Report on the New Craftsman 22124 Saw

Things I Like About This Saw:
Power. Twice the power of my old saw, and plenty good enough for all the work I do. No more stalling out on rip cuts in 2" walnut with smoke rolling off the stock. And it only takes 110 volts.
Height of the table top. I'm tall, and this saw has a more comfortable working level, especially after I put it on a mobile stand.
Quiet. This saw is way less noisy than my old Craftsman contractor's saw. The blade that came with the saw runs quieter than any other blade I have.
Rip Fence. The Biesemeyer is great. It is dead on accurate, locks like a fortress, and slides like silk across the table. Including this in the saw package was a major factor in my decision to buy Craftsman.
Outfeed table. The folding support table is a nice touch. It saves me from having to use extension roller supports for some cuts.
Finish. The saw table is highly polished and is smooth as can be. With a coat of wax, wood literally floats across it.
Things to Fix:
The table was not parallel to the blade. After a call to tech support, I loosened the attachment screws and tapped it into alignment. The heeling adjustment is something the factory should've done.
The printed angle scale on the miter gauge is off a degree on one side. If you use the positive stops, that's not a problem, but if you are relying on the printed number, it will leave you off one degree, but only on one side. A lapse in quality control.
Minor Annoyances:
The cast iron "ears" for leveling the blade insert get in the way of changing the blade. The four of them stick out and scrape your hand while you work to screw off the nut and washer holding the blade on.
The serial number is unreadable on the model number decal.
Storing the miter gauge and fence in the bracket provided on the left side of the saw cabinet ends up bumping into the rear outfeed table when it is folded down.
Some of the assembly instructions are wrong. So what else is new? One Example: The rear fence rail is supposed to be fastened to the table with nuts and bolts; instead, the saw table is drilled with threaded holes for the screws.
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OldSalemWood writes:

I agree with the list.

Mine was spot on. I just rechecked it yesterday before cutting some particleboard for shop shelves.

I need to check this. I seldom use miter gauges.

To be honest, I forgot about these the second time I pulled and re-installed the blade.
Quick note: Leecraft zero clearance inserts made for Delta Unisaws will fit the hole here and will adjust to the correct level. If anything, they are a tad loose. The stock insert has a holddown screw. The inserts do not. Use care with them or they'll rise up and getcha.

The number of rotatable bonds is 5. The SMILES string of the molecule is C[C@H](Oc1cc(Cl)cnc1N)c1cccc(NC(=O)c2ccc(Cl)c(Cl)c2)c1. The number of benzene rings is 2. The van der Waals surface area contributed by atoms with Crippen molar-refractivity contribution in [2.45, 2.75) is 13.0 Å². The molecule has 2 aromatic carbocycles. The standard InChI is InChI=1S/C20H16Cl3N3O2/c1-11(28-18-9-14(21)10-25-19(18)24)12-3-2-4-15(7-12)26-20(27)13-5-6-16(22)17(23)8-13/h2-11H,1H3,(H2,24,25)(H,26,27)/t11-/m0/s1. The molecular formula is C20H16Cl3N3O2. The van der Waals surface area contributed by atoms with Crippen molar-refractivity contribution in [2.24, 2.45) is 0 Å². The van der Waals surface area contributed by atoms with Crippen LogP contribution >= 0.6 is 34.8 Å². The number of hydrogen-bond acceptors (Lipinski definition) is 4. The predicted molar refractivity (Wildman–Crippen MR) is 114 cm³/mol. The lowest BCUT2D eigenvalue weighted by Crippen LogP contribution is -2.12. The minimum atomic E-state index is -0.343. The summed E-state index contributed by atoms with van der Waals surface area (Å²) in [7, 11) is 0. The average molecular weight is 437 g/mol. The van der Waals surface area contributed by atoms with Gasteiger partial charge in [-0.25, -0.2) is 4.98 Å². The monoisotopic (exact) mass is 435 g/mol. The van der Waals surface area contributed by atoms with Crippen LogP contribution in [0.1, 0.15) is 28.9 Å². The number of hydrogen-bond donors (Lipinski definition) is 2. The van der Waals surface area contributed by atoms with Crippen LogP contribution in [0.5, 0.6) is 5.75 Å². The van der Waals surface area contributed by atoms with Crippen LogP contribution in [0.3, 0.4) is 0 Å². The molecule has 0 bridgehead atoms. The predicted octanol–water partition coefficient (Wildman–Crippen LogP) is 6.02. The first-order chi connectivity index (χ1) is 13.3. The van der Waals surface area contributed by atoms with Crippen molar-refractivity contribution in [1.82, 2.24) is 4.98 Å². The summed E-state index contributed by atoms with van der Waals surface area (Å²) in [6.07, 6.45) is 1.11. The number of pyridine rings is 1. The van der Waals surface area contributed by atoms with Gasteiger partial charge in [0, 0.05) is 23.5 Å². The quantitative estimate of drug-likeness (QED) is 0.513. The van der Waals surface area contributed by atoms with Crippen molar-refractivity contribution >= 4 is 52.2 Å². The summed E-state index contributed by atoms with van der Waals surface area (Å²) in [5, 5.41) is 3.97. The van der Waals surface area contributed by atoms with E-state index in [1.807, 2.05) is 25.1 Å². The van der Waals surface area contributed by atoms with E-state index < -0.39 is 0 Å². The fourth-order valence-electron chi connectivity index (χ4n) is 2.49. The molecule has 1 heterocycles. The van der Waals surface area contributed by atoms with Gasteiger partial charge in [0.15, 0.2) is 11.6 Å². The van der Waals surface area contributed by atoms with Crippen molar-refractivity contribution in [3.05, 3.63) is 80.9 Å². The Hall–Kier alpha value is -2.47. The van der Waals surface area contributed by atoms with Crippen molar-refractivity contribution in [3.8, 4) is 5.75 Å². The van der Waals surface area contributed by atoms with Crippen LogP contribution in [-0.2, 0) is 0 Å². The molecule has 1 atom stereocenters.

My gripe here: the holddown screw is an Allen head type. It should be Phillips, I think, because in most shops #1 Phillips screwdviers are easier to locate than Allen wrenches of the correct size--one comes with the saw, but odds are it will be lost in a month.

Haven't looked.

And putting the arbor wrenches on the hook provided makes for an interesting reach when it's blade changing time.

And on the outfeed table, the connection under the table is U shaped. I inserted the linkage into that U before assembly. The table doesn't work that way. The linkage must be assembled to one side or the other of the U. No drawings to show that what is to me a logical construct is not the way to go, so a bit of time wasted.
I talked to a couple of the tech guys early in the week. Changes are being made to the manual. The original manual was partially written from engineering specs and drawings before the first saw arrived. Changes have been made.
This saw is a brand new design, so it's fairly impressive that it is as right as it is. I'm told demand is intense, too. The design was aimed at correcting as many of the problems with older Craftsman saws as possible, while adding some features not often seen on similarly priced saws--cabinet style table mounting, cast iron trunnions, super high table polish...and, on the top model, that Biesemeyer fence.
Charlie Self "Inanimate objects are classified scientifically into three major categories - those that don't work, those that break down and those that get lost." Russell Baker
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